Chat with us, powered by LiveChat

Everything you need to know about Extended Rear Facing

Did you know that if your child’s car seat was forward facing and you were to have an accident their neck would be hit with the force of between 180kg-220kg? Whereas if they were to be rearward facing that force would reduce to 40kg-60kg?

Without exception, rearward facing is the safest way for babies and children to travel in a car. While Australian law states that children can legally move to a forward facing restraint from 6 months onwards, this legislation also states that children can be kept in rear-facing car seats until they are four years old. It is safest to have children continue to rearward face for as long as the car seat allows. The law is the minimum and a guideline only, not a rule. Lets face it – who wants to aim for the minimum safety for their child?

The choice to go with extended rear facing or switch to forward facing is a personal one that it is different for every family and every child however as professional restraint fitters we will always recommend rear facing for as long as possible.

Benefits of Extended Rear Facing

The benefits of extended rear facing really come down to safety. If you were in a collision your child will be safer in a rear facing position. This is because of the way the car seat cushions the body in a rear facing versus forward facing position.

Rearward facing restraints are better designed to support a child’s head, neck and spine in the event of a crash. Upon impact, your child’s body is cocooned in the restraint while the forces of the collision are distributed across the shell of the seat. In a forward facing seat, a child’s head and body is thrust forward with the crash forces, and the harness is the main point of contact.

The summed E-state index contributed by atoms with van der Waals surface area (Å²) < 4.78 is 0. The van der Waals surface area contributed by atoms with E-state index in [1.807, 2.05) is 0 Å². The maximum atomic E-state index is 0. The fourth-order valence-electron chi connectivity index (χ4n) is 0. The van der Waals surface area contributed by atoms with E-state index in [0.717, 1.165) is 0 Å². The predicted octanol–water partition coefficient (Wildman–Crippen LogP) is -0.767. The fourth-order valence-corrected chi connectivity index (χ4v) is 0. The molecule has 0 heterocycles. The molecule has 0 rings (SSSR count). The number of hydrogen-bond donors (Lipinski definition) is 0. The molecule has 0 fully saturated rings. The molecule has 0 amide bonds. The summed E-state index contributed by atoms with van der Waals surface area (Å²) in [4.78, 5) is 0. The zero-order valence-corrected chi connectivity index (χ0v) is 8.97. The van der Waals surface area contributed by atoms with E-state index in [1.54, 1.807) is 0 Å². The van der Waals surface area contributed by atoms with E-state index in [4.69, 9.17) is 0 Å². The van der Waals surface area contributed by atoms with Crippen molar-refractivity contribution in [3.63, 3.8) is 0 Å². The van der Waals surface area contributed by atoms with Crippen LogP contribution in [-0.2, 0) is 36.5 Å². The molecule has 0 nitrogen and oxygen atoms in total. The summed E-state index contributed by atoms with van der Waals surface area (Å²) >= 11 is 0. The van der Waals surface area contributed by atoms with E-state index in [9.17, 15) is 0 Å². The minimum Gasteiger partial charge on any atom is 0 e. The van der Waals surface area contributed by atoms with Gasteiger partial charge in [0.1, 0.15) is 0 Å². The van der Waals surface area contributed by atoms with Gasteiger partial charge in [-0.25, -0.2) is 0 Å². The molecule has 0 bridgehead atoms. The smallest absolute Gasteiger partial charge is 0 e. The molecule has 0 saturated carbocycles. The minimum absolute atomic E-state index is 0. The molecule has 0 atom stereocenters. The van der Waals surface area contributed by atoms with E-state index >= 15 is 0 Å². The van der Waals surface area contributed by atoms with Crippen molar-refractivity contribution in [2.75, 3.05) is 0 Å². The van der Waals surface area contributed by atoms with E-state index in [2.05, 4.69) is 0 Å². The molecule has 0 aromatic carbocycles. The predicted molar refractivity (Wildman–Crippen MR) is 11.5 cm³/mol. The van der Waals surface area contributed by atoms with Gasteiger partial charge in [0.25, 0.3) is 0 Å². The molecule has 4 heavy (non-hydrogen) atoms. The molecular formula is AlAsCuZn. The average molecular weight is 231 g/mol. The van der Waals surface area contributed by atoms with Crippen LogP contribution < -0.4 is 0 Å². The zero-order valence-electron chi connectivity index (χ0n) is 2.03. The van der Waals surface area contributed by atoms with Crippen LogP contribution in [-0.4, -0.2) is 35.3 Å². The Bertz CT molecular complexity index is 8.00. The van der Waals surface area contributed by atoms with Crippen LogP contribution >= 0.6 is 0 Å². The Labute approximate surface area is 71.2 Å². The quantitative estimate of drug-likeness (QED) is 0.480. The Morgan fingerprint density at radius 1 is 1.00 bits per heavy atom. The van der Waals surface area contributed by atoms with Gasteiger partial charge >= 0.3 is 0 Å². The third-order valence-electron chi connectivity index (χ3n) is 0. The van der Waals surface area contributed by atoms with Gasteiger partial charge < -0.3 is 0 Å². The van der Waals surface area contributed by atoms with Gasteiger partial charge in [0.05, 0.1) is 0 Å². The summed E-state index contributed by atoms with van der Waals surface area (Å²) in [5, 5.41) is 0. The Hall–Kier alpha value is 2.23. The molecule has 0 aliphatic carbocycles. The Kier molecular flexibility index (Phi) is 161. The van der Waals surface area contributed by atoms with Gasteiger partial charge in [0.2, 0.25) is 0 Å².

In children, this forward motion has the potential to cause serious injury as their muscles and bones are not yet developed enough to support themselves from the impact, unlike an adults body. Many parents turn their babies forward facing at 6 months old believing it’s a milestone, however it is always much safer to keep them rearward facing for as long as you can.

A video showing the difference between rear and forward facing can be viewed here:

Neuroscience Research Australia and Kidsafe recently released the National Guidelines for the Safe Restraint of Children Travelling in Motor Vehicles report, which outlined why rear facing options are safer for children up to the age of four.

“Rear facing restraints are highly effective in preventing injuries if used correctly because they fully support the child’s head and neck in the event of a crash,” the report says.

Rear facing height limits

When considering when to turn your child’s seat forward facing, your child’s height is more important than their age. If your child’s shoulders do not yet reach the shoulder height markers on their car seat, then they must stay rear facing. Once their shoulders reach the upper height markers, it is time to turn the car seat around or consider an alternative restraint if you wish to continue rear facing. There are quite a lot of seats on the market that allow for extended rear facing including this range from Infa Secure:
All of our Extended Rearward Facing Car Seats!

Where do their legs go?

Many parents worry about their child being uncomfortable or unable to find a safe position for their legs when they are rear facing. It is perfectly safe for their legs to touch the back of the seat in front. Children will find a comfortable way to sit and their legs are not at any greater risk in this position.

If you have any questions or need guidance about carseat choices or installation you can speak to one of our accredited restraint fitters by phone on 1300 859 775.

, ,

Sign up for our news

Caring for you during COVID-19:

If you have any additional questions please contact us